Row over price-fixing as FCCPC moves to sanction airlines
•‘How airlines collude to raise airfares’
The Federal Competition and Consumer Protection Commission’s (FCCPC) move to sanction airline operators for alleged price-fixing has elicited row in the sector, with stakeholders demanding statutory rights of the body to legislate on core aviation affairs.
Members of the aviation community said the FCCPC’s intervention amounts to interference in the regulatory functions of the Nigerian Civil Aviation Authority (NCAA), which understands the prevailing circumstance and is in the best position to call operators to order where necessary.
Airline operators have lately come under criticism for a spike in airfares, though the Airline Operators of Nigeria (AON) denied conspiracy of price-fixing. The carriers had recently pushed minimum airfares up by at least 66 per cent in response to the spike in prices of aviation fuel and cost of operation.
The upward adjustment across the carriers fortnight ago, has since pegged the minimum Economy Class tickets at around N50, 000 for future flights, with ‘today’s flight’ travellers buying the same one-hour one-way economy tickets at an average of N80, 000 each – a sheer rip-off from the consumers’ perspective.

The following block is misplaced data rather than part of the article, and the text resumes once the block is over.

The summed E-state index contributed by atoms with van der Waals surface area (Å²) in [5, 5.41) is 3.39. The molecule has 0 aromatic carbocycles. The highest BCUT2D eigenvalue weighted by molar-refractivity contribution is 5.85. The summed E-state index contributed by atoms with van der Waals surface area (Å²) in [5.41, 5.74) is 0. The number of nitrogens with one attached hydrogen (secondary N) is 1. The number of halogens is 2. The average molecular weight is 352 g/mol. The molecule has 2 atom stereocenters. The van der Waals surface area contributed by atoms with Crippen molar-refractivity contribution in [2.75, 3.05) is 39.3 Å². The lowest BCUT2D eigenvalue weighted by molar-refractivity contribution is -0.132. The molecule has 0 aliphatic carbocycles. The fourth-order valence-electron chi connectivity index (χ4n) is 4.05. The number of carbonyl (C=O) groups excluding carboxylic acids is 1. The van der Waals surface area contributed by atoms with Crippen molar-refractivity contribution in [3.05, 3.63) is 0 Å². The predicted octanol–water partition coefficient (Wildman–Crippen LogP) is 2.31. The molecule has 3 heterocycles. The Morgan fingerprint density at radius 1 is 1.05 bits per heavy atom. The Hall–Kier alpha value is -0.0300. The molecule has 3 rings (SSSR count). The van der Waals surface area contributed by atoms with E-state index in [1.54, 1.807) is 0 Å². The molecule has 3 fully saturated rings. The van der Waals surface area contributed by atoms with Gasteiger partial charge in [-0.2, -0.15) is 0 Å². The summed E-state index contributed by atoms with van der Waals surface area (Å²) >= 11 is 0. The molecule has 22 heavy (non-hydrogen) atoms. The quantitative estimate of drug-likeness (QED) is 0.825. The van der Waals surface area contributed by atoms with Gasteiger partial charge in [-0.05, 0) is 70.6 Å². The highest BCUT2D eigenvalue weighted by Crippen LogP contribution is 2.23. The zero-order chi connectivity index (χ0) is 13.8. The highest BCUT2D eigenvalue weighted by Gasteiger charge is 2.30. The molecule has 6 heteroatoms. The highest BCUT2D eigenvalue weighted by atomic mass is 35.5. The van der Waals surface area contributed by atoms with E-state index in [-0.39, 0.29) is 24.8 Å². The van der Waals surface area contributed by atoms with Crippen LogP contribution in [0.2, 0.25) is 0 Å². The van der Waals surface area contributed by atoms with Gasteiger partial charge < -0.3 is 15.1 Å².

Apparently waking up late to its responsibilities, the FCCPC accused the operators of price-fixing, saying its investigations showed the airlines colluded to increase airfares against Section 107 (1)(a) and Section 108 of the Federal Competition and Consumer Protection Act, 2018 (FCCPA).
Chief Executive Officer of the commission, Babatunde Irukera, said the airlines were culpable of forming a “cartel” to jack up airfares in a coordinated manner and in breach of extant trade rules.
Specifically, Section 107 (1)(a) forbids competitors from fixing prices, and Section 108 prohibits any conspiracy, combination, agreement or arrangement between competitors in any manner that unduly restrains or injures competition.
Similarly, the Nigerian Civil Aviation Regulations (Air Transport Economic Regulations) in regulation 18.15.2 (i) and (iii) expressly prohibits airlines from engaging in any contract, arrangement, understanding, conspiracy or combination in restraint of competition which includes directly or indirectly fixing a charge, fee, rate, fare or tariff and any collusive action.